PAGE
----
Innovator and romantic Vladimir Nabokov in Britain

The name of Vladimir Nabokov thundered after the publication of Lolita, one of the most scandalous and controversial novels in world literature. However, Nabokov is famous not only as a controversial classic he collected butterflies, lectured on Russian literature in colleges in the United States, translated Alice in Wonderland into Russian and Eugene Onegin into English. And he was simply a genius and a living embodiment of outrageousness. In honour of the anniversary of the film adaptation of Lolita, Afisha.London magazine tells how Nabokov absorbed British traditions from childhood, studied at Cambridge and became the most provocative writer of the 20th century.


“English” childhood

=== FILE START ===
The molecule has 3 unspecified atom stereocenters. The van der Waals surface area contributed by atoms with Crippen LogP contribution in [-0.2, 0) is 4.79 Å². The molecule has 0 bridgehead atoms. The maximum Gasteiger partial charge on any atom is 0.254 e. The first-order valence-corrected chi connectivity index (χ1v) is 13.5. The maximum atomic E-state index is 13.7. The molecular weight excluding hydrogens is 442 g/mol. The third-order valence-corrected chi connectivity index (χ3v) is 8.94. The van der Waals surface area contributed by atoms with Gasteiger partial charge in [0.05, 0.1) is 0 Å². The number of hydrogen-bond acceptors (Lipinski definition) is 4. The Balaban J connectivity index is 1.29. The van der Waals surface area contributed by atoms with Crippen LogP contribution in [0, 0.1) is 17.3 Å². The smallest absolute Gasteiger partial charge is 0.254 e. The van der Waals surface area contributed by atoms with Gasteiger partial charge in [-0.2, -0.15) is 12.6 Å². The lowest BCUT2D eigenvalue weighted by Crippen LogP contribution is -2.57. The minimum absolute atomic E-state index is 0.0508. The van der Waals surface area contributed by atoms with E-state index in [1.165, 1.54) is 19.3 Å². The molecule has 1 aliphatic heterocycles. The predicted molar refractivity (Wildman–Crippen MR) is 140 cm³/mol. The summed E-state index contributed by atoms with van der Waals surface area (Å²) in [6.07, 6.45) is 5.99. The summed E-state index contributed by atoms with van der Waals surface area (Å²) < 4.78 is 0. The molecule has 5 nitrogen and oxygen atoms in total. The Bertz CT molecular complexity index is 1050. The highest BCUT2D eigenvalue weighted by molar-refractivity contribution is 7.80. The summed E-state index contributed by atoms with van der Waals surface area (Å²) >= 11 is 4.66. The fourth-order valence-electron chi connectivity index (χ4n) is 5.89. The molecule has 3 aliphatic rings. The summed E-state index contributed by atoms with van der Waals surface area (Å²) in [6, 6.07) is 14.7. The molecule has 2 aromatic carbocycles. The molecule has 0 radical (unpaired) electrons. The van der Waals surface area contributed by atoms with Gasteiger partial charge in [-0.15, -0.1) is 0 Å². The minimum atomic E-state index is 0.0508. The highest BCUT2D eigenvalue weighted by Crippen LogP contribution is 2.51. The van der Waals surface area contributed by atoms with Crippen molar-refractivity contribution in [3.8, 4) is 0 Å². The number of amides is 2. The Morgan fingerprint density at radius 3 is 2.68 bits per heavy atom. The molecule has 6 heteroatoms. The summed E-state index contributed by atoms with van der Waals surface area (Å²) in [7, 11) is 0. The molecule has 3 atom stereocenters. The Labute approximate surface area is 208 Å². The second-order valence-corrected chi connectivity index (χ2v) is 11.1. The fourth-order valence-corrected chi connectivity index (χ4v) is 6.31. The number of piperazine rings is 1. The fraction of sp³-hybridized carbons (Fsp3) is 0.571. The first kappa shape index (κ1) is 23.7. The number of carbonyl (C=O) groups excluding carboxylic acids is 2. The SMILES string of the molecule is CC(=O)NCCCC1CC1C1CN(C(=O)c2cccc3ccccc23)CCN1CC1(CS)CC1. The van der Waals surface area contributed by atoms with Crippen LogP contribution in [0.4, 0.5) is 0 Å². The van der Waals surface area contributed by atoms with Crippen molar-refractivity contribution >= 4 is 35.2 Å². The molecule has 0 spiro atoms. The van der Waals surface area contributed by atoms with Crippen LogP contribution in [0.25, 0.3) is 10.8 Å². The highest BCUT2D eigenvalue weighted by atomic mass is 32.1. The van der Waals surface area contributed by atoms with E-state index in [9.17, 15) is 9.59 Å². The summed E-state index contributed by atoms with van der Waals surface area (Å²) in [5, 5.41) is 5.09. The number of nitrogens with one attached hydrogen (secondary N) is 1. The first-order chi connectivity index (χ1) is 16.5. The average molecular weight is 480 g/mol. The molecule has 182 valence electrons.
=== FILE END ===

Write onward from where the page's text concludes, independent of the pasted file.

The future writer was born on April 22, 1899 in the old noble Nabokov family, he was the first-born, and after him four more children were born in the family. The Nabokovs lived in a spectacular three-story mansion on one of the most fashionable streets of pre-revolutionary St. Petersburg — Bolshaya Morskaya, 47. They went on vacation to a country estate near Gatchina, and in the fall — “to the waters” abroad. Love and complete harmony reigned in the family, and passion for everything English also dominated. The writer’s mother, Elena Ivanovna, was fond of English culture and literature: instead of Russian fairy tales, she read English tales about knights to children, and only English or French women were invited as nannies and governesses. At some point, Nabokov’s father, Vladimir Dmitrievich, noticed that his sons were fluent in writing and speaking English, but they did not know the Russian alphabet. Then a village teacher was urgently hired to teach the children Russian.